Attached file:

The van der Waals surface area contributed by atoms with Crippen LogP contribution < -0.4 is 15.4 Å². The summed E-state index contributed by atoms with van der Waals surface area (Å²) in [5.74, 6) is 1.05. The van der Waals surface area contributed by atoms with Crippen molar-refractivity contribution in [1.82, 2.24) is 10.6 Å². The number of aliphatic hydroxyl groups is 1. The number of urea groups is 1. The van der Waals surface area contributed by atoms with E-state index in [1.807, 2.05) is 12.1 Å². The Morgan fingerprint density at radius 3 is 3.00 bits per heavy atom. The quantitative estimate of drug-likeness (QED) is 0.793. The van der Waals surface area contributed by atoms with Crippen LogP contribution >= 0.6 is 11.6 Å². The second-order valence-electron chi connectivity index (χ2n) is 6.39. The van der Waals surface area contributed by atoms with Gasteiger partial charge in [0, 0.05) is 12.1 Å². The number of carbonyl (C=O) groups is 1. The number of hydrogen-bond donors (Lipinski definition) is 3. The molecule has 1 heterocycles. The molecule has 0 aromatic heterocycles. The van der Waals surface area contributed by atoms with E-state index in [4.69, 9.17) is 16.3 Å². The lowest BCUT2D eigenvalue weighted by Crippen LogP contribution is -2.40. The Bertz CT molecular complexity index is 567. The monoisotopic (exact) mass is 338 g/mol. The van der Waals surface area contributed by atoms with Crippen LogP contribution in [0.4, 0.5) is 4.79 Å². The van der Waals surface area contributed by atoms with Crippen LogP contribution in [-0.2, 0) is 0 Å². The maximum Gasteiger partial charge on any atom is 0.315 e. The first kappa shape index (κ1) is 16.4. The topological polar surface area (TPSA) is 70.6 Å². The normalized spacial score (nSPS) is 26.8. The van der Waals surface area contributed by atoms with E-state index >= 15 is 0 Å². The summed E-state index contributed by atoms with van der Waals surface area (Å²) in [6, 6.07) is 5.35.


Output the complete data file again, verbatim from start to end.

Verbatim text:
The van der Waals surface area contributed by atoms with Crippen LogP contribution < -0.4 is 15.4 Å². The summed E-state index contributed by atoms with van der Waals surface area (Å²) in [5.74, 6) is 1.05. The van der Waals surface area contributed by atoms with Crippen molar-refractivity contribution in [1.82, 2.24) is 10.6 Å². The number of aliphatic hydroxyl groups is 1. The number of urea groups is 1. The van der Waals surface area contributed by atoms with E-state index in [1.807, 2.05) is 12.1 Å². The Morgan fingerprint density at radius 3 is 3.00 bits per heavy atom. The quantitative estimate of drug-likeness (QED) is 0.793. The van der Waals surface area contributed by atoms with Crippen LogP contribution >= 0.6 is 11.6 Å². The second-order valence-electron chi connectivity index (χ2n) is 6.39. The van der Waals surface area contributed by atoms with Gasteiger partial charge in [0, 0.05) is 12.1 Å². The number of carbonyl (C=O) groups is 1. The number of hydrogen-bond donors (Lipinski definition) is 3. The molecule has 1 heterocycles. The molecule has 0 aromatic heterocycles. The van der Waals surface area contributed by atoms with E-state index in [4.69, 9.17) is 16.3 Å². The lowest BCUT2D eigenvalue weighted by Crippen LogP contribution is -2.40. The Bertz CT molecular complexity index is 567. The monoisotopic (exact) mass is 338 g/mol. The van der Waals surface area contributed by atoms with Crippen LogP contribution in [0.4, 0.5) is 4.79 Å². The van der Waals surface area contributed by atoms with Crippen LogP contribution in [-0.2, 0) is 0 Å². The maximum Gasteiger partial charge on any atom is 0.315 e. The first kappa shape index (κ1) is 16.4. The topological polar surface area (TPSA) is 70.6 Å². The normalized spacial score (nSPS) is 26.8. The van der Waals surface area contributed by atoms with E-state index >= 15 is 0 Å². The summed E-state index contributed by atoms with van der Waals surface area (Å²) in [6, 6.07) is 5.35.